Adulting: It Gets Better As You Get Older

by Amy Shaw on September 28

Adulting2One of the constant struggles I face as a twenty-something is “adulting.” “Adulting,” if you haven’t heard the term, basically means doing the things adults do: tasks like house chores, cooking, paying bills on time, going grocery shopping, and basically any sort of life task that tends to be tedious but vital for functioning, working adults.

The popular narrative is that you become an adult when you go to college. It’s the first time you’re “off on your own”—or so the story goes—but that’s not exactly true for everyone. Half a college dorm room is a lot easier to clean than a whole apartment, and being on the school meal plan isn’t exactly “cooking for yourself” (oh, how I miss pizza and chicken fingers at midnight!). At that point in my life, I had no “bills” to speak of besides rent, which I paid from my student loan and scholarship money, and the occasional school fee. What a life!

For me, adulthood started around the age of 24, when I went away to college for the second time. I remember getting home from grad school at night, completely ravenous, to find a whole lot of nothing in my fridge. Or, there would be food in my fridge, but I would be way too hungry to cook any of it. Week after week, food would get thrown away, the laundry would pile up on my floor (only to have it sit wrinkled in the basket after finally washing it), and my room was always a disaster zone.

These days, I work three jobs, play in a band, edit and write for a blog, and attempt to have a social life. Yet as I sit here, I feel pretty content knowing that today, I got 5 loads of laundry done, cleaned the apartment with my boyfriend, planned a tentative schedule of meals for the next few days, and edited a few articles for the blog.

What’s my secret? I got older.

Getting Older Means Getting Better

No, I don’t mean that I woke up one day and had suddenly “grown up,” that I had magically acquired productive abilities once I reached a certain age. It doesn’t work that way, but for some reason, we all think it does.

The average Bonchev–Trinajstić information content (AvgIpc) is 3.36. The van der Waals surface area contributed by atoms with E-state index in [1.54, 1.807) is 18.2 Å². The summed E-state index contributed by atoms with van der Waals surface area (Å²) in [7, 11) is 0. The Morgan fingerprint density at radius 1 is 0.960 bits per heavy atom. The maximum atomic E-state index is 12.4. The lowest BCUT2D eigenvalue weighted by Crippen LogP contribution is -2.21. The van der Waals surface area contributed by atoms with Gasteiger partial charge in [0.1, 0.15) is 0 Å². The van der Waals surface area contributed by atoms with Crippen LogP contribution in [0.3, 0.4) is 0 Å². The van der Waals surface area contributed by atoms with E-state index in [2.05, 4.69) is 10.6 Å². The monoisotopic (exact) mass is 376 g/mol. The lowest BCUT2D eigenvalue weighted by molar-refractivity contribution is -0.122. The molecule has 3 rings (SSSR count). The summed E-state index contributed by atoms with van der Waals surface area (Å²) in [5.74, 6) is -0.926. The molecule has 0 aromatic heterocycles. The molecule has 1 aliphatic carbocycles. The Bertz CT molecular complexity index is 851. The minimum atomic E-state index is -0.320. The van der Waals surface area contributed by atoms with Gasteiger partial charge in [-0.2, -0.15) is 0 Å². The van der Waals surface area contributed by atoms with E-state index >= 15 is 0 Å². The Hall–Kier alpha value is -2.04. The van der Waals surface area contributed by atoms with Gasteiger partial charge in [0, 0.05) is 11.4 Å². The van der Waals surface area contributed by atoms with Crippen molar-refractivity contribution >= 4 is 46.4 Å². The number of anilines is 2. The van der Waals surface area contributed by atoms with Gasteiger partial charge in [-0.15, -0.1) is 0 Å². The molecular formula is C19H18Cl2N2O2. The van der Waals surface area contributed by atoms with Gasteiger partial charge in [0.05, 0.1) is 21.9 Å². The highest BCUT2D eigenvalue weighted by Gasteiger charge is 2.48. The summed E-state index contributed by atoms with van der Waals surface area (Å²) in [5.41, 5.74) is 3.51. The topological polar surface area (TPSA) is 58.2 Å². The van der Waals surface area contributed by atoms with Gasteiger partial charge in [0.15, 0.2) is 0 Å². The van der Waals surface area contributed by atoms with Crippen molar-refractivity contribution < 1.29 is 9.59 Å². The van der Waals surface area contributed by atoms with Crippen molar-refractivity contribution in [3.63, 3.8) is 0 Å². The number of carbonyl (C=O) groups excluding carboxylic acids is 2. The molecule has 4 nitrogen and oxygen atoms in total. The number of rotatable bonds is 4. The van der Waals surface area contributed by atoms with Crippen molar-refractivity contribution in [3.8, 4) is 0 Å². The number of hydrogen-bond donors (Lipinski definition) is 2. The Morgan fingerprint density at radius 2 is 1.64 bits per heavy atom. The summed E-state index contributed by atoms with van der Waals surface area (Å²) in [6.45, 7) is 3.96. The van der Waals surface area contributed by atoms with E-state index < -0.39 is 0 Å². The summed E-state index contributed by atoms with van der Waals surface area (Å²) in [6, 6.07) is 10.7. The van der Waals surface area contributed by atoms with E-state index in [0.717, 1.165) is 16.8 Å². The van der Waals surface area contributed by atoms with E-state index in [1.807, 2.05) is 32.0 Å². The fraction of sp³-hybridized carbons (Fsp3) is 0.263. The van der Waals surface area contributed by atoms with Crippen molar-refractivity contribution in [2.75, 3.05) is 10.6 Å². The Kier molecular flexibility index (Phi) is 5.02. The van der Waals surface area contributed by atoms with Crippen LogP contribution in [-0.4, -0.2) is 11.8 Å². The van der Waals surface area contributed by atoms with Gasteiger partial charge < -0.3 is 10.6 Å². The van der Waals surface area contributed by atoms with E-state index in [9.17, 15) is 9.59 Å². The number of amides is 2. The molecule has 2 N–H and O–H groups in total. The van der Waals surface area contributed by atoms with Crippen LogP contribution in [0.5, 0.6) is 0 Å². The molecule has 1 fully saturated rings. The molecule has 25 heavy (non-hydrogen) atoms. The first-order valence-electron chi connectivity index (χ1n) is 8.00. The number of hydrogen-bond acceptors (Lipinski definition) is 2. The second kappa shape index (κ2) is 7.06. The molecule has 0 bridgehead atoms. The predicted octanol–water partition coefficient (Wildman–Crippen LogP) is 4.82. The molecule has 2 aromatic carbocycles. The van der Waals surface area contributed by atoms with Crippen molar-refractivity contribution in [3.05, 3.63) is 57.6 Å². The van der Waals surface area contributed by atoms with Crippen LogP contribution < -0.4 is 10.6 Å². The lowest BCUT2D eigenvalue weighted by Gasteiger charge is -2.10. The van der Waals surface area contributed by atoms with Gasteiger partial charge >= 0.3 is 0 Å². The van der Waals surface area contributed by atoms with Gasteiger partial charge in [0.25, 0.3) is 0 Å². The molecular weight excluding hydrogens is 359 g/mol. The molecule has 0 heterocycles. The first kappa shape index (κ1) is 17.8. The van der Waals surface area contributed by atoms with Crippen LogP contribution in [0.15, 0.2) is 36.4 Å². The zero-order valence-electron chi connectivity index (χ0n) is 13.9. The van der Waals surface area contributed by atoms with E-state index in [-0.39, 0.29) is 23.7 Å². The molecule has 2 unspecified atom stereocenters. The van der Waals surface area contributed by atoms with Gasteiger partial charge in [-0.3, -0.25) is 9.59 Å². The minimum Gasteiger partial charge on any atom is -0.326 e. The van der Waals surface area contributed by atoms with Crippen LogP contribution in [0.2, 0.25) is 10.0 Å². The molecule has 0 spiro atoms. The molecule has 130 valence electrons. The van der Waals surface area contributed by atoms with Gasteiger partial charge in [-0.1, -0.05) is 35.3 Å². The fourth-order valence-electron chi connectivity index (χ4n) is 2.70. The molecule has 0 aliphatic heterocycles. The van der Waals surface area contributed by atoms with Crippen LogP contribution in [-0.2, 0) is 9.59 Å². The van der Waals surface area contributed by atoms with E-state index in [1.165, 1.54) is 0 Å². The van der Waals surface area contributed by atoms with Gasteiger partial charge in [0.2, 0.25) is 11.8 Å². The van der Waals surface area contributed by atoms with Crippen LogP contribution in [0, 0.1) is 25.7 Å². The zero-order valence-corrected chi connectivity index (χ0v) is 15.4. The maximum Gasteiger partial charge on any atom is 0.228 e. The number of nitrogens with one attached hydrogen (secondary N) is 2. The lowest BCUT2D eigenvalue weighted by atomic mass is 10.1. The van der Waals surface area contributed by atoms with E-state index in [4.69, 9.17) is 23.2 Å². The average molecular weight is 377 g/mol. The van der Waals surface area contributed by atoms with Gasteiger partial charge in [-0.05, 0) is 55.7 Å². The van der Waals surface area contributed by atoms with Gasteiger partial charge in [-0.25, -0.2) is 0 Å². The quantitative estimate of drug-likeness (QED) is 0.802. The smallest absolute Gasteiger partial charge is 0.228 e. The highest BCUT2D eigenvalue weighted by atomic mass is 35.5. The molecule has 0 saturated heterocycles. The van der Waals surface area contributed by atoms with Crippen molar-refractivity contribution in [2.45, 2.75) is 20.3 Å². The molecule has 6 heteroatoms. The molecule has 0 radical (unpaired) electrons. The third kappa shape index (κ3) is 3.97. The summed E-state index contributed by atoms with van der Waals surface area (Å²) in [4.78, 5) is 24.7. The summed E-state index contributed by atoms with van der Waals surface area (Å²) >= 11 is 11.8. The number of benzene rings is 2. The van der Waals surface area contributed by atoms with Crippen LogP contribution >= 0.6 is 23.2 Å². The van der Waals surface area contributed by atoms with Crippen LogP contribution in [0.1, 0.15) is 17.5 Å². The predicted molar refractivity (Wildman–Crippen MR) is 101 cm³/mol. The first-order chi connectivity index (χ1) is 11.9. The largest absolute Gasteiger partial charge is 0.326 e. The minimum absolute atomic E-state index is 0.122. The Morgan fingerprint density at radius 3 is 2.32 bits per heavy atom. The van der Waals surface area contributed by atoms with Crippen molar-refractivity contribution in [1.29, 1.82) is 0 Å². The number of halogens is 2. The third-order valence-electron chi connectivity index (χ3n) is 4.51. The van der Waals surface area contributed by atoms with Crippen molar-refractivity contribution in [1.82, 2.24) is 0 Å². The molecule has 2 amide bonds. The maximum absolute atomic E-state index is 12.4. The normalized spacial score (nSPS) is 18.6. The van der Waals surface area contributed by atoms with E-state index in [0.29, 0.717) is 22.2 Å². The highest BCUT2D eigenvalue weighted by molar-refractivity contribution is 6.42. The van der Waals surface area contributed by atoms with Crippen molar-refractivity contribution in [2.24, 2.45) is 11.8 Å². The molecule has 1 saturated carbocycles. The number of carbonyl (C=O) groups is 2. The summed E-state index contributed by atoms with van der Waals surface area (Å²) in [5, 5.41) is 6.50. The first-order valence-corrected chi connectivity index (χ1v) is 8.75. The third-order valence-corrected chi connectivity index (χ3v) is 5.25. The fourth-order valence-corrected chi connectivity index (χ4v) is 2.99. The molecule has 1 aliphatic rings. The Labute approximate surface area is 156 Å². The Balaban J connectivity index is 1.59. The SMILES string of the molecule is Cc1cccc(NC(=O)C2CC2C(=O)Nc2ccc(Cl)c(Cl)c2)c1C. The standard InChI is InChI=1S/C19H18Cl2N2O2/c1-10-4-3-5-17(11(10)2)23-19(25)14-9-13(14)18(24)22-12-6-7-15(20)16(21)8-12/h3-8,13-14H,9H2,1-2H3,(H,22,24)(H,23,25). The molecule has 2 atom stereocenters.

Adulthood hasn’t been like that for me. On the contrary, growing up has been a messy, recursive sort of process: one step forward, two steps back, and then another one forward, and so on. One week, I’d be really on top of my grocery game; the next, I’d be resorting to takeout again.

It’s important to realize that managing our lives as adults can be extremely challenging. It’s not something that ever could happen overnight, so we should stop expecting it to. I had to get an embarrassing amount of late fees on bills before I finally realized I should probably set up automatic reminders for myself. And then I had to realize that when I saw the notification pop up, I had to go pay it in that moment or else I’d forget about that, too. It takes time and repetition (and apparently punishment) to integrate better habits into our lives.

One aspect of adulting that this is particularly true for is cooking. You can’t cook continuously for four years without getting better at it; I just don’t think it’s possible. I can’t remember a specific moment when my meals started tasting really good, but I know they’re a lot better than they were several years ago. I know now—and I had to learn it the hard way—that you can’t eat fish that has been thawed and re-frozen, and that chicken drumsticks take a lot longer to cook than chicken breasts. These are lessons that only time and experience (and horrible food) can teach.

Let Go of “Being a Good Adult”

Paradoxically, I think the real change in maturity started to happen when I let go of “trying to be a good adult.” I’d constantly criticize myself for not getting enough done, or not being on a “normal schedule.” I would experience genuine self-loathing over my lack of productivity, as I scrolled through snazzy Instagram photos of people’s lunches neatly packed in Tupperware (for the record, I think Tupperware leftovers for the week are kind of gross, and I don’t aspire to that, but you get the idea).

At some point, I cut the self-judgment out. I told myself that I’m doing the best I can, that I have a lot of responsibilities to manage, and that I need to accept myself no matter what. Gradually, I started to.

When you’re feeling good about yourself, it’s a lot easier to get up off your ass and do some dishes, instead of sitting there wallowing in what a failure you are for not doing the dishes. When you give yourself credit for what you have done—even if it’s something as small as taking the garbage out—it gets easier to build the motivation to do more.